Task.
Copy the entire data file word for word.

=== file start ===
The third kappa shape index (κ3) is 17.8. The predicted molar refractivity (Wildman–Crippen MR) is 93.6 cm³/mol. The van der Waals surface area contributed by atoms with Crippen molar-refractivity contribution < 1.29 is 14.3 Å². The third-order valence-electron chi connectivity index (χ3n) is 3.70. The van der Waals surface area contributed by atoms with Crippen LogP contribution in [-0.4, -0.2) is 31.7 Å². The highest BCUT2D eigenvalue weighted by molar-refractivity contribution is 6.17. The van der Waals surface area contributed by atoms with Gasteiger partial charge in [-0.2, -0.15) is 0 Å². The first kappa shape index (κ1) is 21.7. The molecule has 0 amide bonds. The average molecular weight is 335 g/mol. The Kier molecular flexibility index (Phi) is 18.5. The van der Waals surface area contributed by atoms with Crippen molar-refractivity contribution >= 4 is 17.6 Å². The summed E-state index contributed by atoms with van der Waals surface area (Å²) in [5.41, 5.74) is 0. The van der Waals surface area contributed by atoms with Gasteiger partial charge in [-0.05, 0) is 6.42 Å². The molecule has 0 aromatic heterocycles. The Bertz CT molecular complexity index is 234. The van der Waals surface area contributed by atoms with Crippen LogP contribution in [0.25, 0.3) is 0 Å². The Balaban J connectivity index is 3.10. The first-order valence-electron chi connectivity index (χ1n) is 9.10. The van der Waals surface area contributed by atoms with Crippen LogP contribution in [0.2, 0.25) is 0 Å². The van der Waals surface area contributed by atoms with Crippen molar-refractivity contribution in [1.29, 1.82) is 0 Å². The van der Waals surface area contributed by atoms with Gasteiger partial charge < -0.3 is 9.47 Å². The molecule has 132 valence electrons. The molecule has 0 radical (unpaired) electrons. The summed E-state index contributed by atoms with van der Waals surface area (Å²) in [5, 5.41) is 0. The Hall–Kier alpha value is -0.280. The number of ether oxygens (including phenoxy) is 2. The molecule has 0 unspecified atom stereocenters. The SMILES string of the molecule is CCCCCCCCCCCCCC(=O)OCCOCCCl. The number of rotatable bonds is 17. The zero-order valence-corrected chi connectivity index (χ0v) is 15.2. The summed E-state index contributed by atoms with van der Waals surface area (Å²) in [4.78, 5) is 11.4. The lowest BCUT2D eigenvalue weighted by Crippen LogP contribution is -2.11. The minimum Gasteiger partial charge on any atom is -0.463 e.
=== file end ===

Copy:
The third kappa shape index (κ3) is 17.8. The predicted molar refractivity (Wildman–Crippen MR) is 93.6 cm³/mol. The van der Waals surface area contributed by atoms with Crippen molar-refractivity contribution < 1.29 is 14.3 Å². The third-order valence-electron chi connectivity index (χ3n) is 3.70. The van der Waals surface area contributed by atoms with Crippen LogP contribution in [-0.4, -0.2) is 31.7 Å². The highest BCUT2D eigenvalue weighted by molar-refractivity contribution is 6.17. The van der Waals surface area contributed by atoms with Gasteiger partial charge in [-0.2, -0.15) is 0 Å². The first kappa shape index (κ1) is 21.7. The molecule has 0 amide bonds. The average molecular weight is 335 g/mol. The Kier molecular flexibility index (Phi) is 18.5. The van der Waals surface area contributed by atoms with Crippen molar-refractivity contribution >= 4 is 17.6 Å². The summed E-state index contributed by atoms with van der Waals surface area (Å²) in [5.41, 5.74) is 0. The van der Waals surface area contributed by atoms with Gasteiger partial charge in [-0.05, 0) is 6.42 Å². The molecule has 0 aromatic heterocycles. The Bertz CT molecular complexity index is 234. The van der Waals surface area contributed by atoms with Crippen LogP contribution in [0.25, 0.3) is 0 Å². The Balaban J connectivity index is 3.10. The first-order valence-electron chi connectivity index (χ1n) is 9.10. The van der Waals surface area contributed by atoms with Crippen LogP contribution in [0.2, 0.25) is 0 Å². The van der Waals surface area contributed by atoms with Crippen molar-refractivity contribution in [1.29, 1.82) is 0 Å². The van der Waals surface area contributed by atoms with Gasteiger partial charge < -0.3 is 9.47 Å². The molecule has 132 valence electrons. The molecule has 0 radical (unpaired) electrons. The summed E-state index contributed by atoms with van der Waals surface area (Å²) in [5, 5.41) is 0. The Hall–Kier alpha value is -0.280. The number of ether oxygens (including phenoxy) is 2. The molecule has 0 unspecified atom stereocenters. The SMILES string of the molecule is CCCCCCCCCCCCCC(=O)OCCOCCCl. The number of rotatable bonds is 17. The zero-order valence-corrected chi connectivity index (χ0v) is 15.2. The summed E-state index contributed by atoms with van der Waals surface area (Å²) in [4.78, 5) is 11.4. The lowest BCUT2D eigenvalue weighted by Crippen LogP contribution is -2.11. The minimum Gasteiger partial charge on any atom is -0.463 e.